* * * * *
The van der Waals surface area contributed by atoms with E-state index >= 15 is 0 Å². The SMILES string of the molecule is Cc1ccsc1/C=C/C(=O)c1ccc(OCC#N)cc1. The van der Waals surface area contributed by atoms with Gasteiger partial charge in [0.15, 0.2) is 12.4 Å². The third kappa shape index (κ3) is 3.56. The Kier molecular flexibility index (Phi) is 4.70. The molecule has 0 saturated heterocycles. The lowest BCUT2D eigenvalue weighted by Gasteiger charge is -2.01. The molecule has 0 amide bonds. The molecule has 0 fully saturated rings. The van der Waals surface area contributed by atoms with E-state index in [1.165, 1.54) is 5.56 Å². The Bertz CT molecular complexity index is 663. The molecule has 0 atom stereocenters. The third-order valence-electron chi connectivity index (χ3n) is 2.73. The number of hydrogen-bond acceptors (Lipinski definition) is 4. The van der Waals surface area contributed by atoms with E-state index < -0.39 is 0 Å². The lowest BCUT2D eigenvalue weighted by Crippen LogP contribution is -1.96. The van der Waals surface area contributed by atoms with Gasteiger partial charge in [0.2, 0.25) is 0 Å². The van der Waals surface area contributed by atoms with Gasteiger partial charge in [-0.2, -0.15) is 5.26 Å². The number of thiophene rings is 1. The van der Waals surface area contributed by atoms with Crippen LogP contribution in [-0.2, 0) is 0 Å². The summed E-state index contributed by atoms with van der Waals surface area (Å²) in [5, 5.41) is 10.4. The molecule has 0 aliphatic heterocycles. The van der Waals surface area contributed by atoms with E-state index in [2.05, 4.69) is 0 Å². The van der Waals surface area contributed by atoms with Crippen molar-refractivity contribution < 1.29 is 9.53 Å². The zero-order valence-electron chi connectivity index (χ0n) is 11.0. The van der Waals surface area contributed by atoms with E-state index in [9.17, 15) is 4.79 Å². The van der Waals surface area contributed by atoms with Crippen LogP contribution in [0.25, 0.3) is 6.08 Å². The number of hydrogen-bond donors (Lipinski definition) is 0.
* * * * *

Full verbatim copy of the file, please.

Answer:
The van der Waals surface area contributed by atoms with E-state index >= 15 is 0 Å². The SMILES string of the molecule is Cc1ccsc1/C=C/C(=O)c1ccc(OCC#N)cc1. The van der Waals surface area contributed by atoms with Gasteiger partial charge in [0.15, 0.2) is 12.4 Å². The third kappa shape index (κ3) is 3.56. The Kier molecular flexibility index (Phi) is 4.70. The molecule has 0 saturated heterocycles. The lowest BCUT2D eigenvalue weighted by Gasteiger charge is -2.01. The molecule has 0 amide bonds. The molecule has 0 fully saturated rings. The van der Waals surface area contributed by atoms with E-state index in [1.165, 1.54) is 5.56 Å². The Bertz CT molecular complexity index is 663. The molecule has 0 atom stereocenters. The third-order valence-electron chi connectivity index (χ3n) is 2.73. The number of hydrogen-bond acceptors (Lipinski definition) is 4. The van der Waals surface area contributed by atoms with E-state index < -0.39 is 0 Å². The lowest BCUT2D eigenvalue weighted by Crippen LogP contribution is -1.96. The van der Waals surface area contributed by atoms with Gasteiger partial charge in [0.2, 0.25) is 0 Å². The van der Waals surface area contributed by atoms with Gasteiger partial charge in [-0.2, -0.15) is 5.26 Å². The number of thiophene rings is 1. The van der Waals surface area contributed by atoms with Crippen LogP contribution in [-0.2, 0) is 0 Å². The summed E-state index contributed by atoms with van der Waals surface area (Å²) in [5, 5.41) is 10.4. The molecule has 0 aliphatic heterocycles. The van der Waals surface area contributed by atoms with E-state index in [2.05, 4.69) is 0 Å². The van der Waals surface area contributed by atoms with Crippen molar-refractivity contribution < 1.29 is 9.53 Å². The zero-order valence-electron chi connectivity index (χ0n) is 11.0. The van der Waals surface area contributed by atoms with E-state index in [9.17, 15) is 4.79 Å². The van der Waals surface area contributed by atoms with Crippen LogP contribution in [0.25, 0.3) is 6.08 Å². The number of hydrogen-bond donors (Lipinski definition) is 0.